Here with more on all of the above including Tsipras’ tactical error and the country’s inevitable break with Brussels is Eurointelligence’s Wolfgang Münchau:
Originally published in FT:
Alexis Tsipras should never have hired Yanis Varoufakis as his finance minister. Or he should have listened to him, and kept him on. But instead the Greek prime minister chose the worst of all options. He followed Mr Varoufakis’ advice of rejecting the offer of the creditors — until last week. But having done this, Mr Tsipras committed a critical error by rejecting Mr Varoufakis’ plan B for the moment when the country’s banks closed down: the immediate introduction of a parallel currency — IOUs issues by the Greek state but denominated in euros. A parallel currency would have allowed the Greeks to pay for their daily transactions when cash withdrawals were limited to €60 a day. A total economic collapse would have been avoided.
But Mr Tsipras did not go for this, or indeed any other plan B. Instead he capitulated. At that point, he was no longer even in a position to choose a Grexit — a Greek exit from the eurozone. The economic precondition for a smooth departure would have been a primary surplus — before debt service — and an equivalent surplus in the private sector. Greece has no foreign exchange reserves. If the Greeks were to reintroduce the drachma, they would have had to pay for all of their imports with the foreign exchange earnings of their exports. These minimum preconditions were in place in March but not in July.
So, like his predecessors, Mr Tsipras ended up with another very lousy bailout deal. And this one suffers from the same fundamental flaws as its predecessors. This leads me to conclude that Grexit remains the most likely ultimate outcome after all.
There are three principal ways in which this can happen. The first is that a deal is simply not concluded. All that was agreed last week is for negotiations to start, plus some interim financing. A deal might fail because principal participants themselves are sceptical. Wolfgang Schäuble, the German finance minister, says he will keep up his offer of a Grexit in his drawer, just in case the negotiations fail. Mr Tsipras denounced the agreement on several occasions last week. And the International Monetary Fund is telling us that the numbers do not add up, and that it will not sign unless the European creditors agree to debt relief.
A more likely Grexit scenario is that a programme is agreed and then fails. The Athens government may implement all the measures the creditors demand, but the economy fails to recover and debt targets remain elusive. Mr Tsipras already agreed last week that if this situation arose, he would pile on more austerity. So, unless the economy behaves in future in a very different way from the way it behaved in the past, it will remain trapped in a vicious circle for many years to come. At that point, Mr Tsipras, or his successor, could concede defeat and opt for a negotiated Grexit as the least painful option. Grexit could also be forced on them by the creditors.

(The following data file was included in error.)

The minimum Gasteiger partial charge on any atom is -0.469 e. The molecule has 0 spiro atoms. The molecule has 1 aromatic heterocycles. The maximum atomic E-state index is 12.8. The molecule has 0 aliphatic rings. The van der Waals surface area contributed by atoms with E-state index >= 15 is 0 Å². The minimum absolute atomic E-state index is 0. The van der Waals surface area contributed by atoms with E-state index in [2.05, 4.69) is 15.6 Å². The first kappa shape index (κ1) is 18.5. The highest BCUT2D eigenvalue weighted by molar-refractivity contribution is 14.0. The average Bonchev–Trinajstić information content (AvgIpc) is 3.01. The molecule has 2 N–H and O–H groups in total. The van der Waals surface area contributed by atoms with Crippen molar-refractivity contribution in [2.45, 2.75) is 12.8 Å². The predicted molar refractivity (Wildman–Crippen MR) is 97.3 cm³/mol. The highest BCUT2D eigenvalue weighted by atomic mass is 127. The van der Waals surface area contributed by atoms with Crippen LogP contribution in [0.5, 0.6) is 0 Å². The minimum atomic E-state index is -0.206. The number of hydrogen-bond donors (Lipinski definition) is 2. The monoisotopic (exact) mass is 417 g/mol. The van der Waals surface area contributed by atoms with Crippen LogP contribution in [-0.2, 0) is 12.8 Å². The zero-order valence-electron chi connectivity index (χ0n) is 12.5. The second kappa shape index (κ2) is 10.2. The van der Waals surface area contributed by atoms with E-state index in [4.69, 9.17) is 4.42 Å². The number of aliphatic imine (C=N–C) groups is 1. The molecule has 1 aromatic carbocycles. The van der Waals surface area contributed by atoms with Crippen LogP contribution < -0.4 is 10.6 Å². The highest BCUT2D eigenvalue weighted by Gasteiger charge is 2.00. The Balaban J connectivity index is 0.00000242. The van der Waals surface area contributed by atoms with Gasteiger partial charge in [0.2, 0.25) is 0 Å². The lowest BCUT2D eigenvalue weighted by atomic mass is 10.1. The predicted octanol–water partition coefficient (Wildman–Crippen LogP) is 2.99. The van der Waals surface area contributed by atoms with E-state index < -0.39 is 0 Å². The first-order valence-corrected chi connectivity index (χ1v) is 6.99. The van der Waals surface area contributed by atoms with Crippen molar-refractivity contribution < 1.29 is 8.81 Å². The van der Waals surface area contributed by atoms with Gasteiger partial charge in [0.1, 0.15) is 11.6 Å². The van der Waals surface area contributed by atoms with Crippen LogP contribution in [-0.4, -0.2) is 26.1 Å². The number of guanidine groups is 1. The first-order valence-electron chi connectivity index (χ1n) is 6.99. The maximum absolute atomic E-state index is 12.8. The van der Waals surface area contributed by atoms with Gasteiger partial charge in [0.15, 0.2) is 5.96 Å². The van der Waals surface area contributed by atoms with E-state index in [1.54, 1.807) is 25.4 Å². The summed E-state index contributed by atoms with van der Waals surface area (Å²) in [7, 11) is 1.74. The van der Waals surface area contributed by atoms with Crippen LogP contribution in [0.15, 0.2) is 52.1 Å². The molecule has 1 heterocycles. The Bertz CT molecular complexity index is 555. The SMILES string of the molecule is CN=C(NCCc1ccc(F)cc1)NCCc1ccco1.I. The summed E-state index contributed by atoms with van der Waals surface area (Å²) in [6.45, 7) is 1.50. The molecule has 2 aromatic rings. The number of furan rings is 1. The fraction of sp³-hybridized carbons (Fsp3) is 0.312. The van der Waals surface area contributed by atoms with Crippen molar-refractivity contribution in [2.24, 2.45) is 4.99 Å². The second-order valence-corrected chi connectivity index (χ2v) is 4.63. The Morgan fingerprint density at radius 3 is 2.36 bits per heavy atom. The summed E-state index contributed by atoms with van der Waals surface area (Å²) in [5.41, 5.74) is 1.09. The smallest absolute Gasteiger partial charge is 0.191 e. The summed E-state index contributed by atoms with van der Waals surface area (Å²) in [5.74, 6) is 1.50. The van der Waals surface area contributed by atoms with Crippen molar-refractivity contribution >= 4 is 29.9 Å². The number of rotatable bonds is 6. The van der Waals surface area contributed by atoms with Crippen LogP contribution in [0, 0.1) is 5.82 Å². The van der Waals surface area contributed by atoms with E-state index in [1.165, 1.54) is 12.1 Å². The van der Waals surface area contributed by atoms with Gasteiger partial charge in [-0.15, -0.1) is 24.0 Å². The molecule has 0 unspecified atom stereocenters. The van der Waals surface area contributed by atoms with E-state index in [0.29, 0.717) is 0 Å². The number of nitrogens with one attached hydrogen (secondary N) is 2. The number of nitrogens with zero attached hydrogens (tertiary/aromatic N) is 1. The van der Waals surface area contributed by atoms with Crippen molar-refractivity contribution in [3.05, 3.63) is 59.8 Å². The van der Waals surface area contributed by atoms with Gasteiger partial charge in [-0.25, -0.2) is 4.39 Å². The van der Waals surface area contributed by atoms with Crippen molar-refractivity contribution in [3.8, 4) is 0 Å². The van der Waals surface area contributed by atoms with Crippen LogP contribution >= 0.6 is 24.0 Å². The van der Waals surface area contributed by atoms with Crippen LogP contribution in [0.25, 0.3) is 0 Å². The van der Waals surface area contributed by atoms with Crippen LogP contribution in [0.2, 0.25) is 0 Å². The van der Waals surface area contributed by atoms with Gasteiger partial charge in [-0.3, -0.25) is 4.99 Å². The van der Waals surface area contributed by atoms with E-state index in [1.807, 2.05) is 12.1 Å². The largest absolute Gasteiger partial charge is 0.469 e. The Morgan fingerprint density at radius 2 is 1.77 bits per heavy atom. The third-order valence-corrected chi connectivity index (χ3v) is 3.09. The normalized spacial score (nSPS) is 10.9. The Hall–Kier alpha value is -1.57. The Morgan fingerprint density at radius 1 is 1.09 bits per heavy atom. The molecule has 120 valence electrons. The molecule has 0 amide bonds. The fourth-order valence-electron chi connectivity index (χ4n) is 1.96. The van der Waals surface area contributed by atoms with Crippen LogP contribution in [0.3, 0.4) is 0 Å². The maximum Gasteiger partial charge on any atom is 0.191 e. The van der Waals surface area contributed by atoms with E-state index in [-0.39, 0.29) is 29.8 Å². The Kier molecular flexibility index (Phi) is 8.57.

My own most likely Grexit scenario is a different one yet again. Donald Tusk, the president of the European Council, hinted at this in his interview with the Financial Times last week when he said that he felt "something revolutionary" in the air. He is on to something. The most probable scenario for me is Grexit through insurrection.
In other words, after suffering untold humiliation at the hands of creditors, Greeks will eventially be pushed to their breaking point.
Scavenging through the trash for food, lining up at banks to receive rationed euros, scarcities of imported goods - eventually enough will be enough. Once Greek society reaches the tipping point, a popular revolt - an "insurrection" or "something revolutionary" - will follow.
At that juncture, officials in Brussels will proceed to the 13th floor of the Berlaymont building, open the safe a few meters down from EU President Jean-Claude Juncker’s office, and dust off the Grexit "Black Book."
Next, the streets of Athens will "fill with the sounds of tanks."